Eight and a half years after I left my own Wall Street job (just in time, by the way), a small corner of my brain is still taken up by a haze of definitions of and structures involved in creating and pricing mortgage-backed securities, CDOs (and CDO-squareds), credit default swaps, bond and mortgage ratings, and other things that make most everyone, including me, want to sink under the desk for nap. The Big Short knows this, and solves the problem in a way that also shows its hand.
The big risk The Big Short takes is this: it starts out billing itself with the breezy, sexy glamour familiar to anyone who's seen a movie about Wall Street. Ryan Gosling talks straight to us, the audience; the film starts constructing a story in which a few beaten-down nerds bet against the swaggering fat cats and take abuse from them, but we know what's coming, because (in the words of Mike Birbiglia) we're in the future too.
The most obvious place this happens is near the beginning, when Gosling tells us that of course we have no idea what these terms mean, but “here's Margot Robbie in a bubble bath to explain.” And there she is, the glamorous actress sipping champagne and giving us a quick rundown on what's going on.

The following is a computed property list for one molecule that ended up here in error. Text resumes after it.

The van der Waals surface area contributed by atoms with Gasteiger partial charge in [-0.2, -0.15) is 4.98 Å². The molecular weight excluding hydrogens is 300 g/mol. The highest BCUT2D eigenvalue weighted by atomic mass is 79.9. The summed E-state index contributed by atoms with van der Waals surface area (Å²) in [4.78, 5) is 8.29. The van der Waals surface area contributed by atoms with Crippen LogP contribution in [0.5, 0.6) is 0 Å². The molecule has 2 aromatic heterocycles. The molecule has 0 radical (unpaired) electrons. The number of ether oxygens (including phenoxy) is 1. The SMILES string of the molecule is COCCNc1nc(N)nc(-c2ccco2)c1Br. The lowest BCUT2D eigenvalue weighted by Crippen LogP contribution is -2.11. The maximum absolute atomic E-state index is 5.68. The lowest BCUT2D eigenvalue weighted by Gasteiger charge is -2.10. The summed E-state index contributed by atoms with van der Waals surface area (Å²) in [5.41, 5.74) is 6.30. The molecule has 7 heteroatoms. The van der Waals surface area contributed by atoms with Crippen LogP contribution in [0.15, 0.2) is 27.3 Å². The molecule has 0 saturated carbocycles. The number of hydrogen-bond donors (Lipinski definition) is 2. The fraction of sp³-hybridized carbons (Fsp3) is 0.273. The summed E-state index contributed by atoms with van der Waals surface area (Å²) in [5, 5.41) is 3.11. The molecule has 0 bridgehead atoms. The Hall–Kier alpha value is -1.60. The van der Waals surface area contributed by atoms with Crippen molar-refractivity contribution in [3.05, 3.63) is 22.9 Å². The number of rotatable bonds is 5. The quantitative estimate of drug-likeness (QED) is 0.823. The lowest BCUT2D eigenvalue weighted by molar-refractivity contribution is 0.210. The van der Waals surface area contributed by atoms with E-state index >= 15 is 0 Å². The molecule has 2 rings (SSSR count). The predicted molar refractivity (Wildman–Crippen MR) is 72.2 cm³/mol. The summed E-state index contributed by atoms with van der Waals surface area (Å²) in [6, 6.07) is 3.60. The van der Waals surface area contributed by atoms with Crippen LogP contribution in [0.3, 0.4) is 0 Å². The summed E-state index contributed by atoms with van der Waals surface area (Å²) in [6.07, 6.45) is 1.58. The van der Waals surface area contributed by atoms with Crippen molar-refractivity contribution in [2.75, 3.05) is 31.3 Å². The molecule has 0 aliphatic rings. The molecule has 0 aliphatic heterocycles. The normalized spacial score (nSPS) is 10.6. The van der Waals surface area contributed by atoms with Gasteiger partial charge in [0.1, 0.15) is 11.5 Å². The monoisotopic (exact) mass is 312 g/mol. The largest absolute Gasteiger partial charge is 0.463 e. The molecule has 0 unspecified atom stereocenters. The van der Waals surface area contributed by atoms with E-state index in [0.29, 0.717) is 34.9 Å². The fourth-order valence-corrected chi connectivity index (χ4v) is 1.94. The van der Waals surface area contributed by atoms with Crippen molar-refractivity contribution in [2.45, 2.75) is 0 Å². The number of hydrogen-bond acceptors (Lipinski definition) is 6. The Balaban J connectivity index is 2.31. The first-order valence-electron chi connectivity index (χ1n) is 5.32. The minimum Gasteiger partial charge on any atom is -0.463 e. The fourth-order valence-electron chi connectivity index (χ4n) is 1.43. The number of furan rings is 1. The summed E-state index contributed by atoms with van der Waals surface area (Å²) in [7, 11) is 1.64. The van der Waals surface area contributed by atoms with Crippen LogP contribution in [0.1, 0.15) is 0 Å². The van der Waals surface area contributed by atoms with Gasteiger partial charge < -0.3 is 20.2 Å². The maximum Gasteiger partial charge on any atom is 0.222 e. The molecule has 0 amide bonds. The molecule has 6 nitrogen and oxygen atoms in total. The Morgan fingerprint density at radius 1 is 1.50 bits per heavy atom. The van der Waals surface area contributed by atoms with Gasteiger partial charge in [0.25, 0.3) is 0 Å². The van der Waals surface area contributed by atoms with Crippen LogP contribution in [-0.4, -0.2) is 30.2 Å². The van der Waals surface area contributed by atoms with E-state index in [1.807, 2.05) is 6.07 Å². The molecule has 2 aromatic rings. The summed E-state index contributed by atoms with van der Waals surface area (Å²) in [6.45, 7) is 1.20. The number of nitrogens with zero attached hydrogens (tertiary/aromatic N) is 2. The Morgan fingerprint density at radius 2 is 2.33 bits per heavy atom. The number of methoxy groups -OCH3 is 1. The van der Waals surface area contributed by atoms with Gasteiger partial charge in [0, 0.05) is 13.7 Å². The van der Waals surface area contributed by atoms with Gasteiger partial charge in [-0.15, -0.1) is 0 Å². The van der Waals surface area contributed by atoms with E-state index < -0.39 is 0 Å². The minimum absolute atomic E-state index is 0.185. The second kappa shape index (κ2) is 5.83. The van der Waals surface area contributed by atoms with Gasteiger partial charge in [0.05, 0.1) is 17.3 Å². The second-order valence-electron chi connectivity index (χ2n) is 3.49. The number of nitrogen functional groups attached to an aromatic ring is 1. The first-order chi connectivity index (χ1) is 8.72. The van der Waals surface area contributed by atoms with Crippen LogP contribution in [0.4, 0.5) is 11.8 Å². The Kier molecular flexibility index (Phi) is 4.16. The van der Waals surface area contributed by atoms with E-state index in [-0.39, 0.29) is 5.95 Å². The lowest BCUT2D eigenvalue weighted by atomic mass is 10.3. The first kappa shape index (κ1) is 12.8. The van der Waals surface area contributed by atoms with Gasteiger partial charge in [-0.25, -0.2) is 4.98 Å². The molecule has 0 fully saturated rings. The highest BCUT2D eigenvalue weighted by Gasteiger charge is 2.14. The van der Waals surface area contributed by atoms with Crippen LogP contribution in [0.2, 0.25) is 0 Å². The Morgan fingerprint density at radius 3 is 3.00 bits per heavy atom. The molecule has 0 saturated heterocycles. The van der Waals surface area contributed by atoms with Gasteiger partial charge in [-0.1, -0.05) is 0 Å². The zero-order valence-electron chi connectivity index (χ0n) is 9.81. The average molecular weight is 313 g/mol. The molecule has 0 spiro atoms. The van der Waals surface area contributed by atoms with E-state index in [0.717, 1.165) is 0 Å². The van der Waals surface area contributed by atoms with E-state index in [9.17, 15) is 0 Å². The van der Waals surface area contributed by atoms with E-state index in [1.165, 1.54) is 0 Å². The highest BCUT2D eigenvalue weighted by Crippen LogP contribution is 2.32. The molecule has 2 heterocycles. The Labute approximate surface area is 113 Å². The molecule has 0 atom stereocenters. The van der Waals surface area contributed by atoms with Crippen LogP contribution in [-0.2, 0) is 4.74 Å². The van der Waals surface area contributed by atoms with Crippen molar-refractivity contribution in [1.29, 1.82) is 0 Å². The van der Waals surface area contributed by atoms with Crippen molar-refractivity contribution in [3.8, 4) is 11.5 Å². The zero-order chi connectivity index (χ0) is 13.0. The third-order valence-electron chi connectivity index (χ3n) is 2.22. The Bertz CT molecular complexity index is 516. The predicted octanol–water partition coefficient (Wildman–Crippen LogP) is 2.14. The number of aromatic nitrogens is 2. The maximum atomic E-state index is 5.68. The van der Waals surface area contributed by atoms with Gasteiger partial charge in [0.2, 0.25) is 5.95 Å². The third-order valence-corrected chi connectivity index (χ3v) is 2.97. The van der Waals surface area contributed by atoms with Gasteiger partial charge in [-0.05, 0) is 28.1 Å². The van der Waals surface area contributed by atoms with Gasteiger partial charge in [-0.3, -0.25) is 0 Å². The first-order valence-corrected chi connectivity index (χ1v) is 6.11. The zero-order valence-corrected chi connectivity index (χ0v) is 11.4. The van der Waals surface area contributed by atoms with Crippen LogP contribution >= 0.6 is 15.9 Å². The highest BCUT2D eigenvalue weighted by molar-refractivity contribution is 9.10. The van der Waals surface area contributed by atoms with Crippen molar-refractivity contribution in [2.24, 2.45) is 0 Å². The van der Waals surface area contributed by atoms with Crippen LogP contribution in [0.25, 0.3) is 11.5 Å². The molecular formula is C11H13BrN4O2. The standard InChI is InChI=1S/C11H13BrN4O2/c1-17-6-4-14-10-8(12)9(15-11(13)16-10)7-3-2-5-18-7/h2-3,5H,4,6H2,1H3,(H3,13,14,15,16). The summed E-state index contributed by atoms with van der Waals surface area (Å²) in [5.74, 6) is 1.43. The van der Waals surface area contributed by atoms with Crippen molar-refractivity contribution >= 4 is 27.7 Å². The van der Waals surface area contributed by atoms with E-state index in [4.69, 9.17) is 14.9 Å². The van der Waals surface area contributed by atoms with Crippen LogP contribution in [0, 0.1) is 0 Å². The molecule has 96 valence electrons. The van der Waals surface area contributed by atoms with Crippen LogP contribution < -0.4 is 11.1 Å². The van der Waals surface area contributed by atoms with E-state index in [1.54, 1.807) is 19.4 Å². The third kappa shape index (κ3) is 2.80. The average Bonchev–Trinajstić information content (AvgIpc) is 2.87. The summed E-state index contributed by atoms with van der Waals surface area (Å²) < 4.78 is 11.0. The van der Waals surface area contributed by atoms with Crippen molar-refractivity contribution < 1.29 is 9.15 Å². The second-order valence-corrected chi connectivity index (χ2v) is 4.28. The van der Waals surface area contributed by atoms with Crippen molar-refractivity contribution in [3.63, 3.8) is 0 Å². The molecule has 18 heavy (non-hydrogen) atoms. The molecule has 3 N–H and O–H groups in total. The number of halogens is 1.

There are a couple of ways to read this; some have taken it as a pot shot at the audience, for instance. But it seems at least interesting that it's Robbie who's hauled in to comically recapture our attention, since her breakthrough performance came two years ago, when she played Jordan Belfort's girlfriend opposite Leonardo DiCaprio in The Wolf of Wall Street.
In fact, Wolf and Big Short have a lot in common: both harness satire in service of their takedown of morally-bankrupt bankers who profit from the vulnerable. But Wolf of Wall Street sustained that high satire the entire way through the film so successfully that plenty of people who saw it didn't get that it was making fun of them. (The fact that Wolf of Wall Street “fan art” exists should tell you something.
By contrast, as The Big Short goes on, it becomes progressively less funny and more depressing, mirroring the attitudes of the characters. The situation is getting more desperate. Nobody seems to realize the world is on the verge of implosion. The realization slowly dawns that it's not just stupidity at work here, but something more sinister: the big banks' outright fraud and others' willful ignorance. (The film helpfully trots in a few other explainer scenes to keep us informed about what's going on.)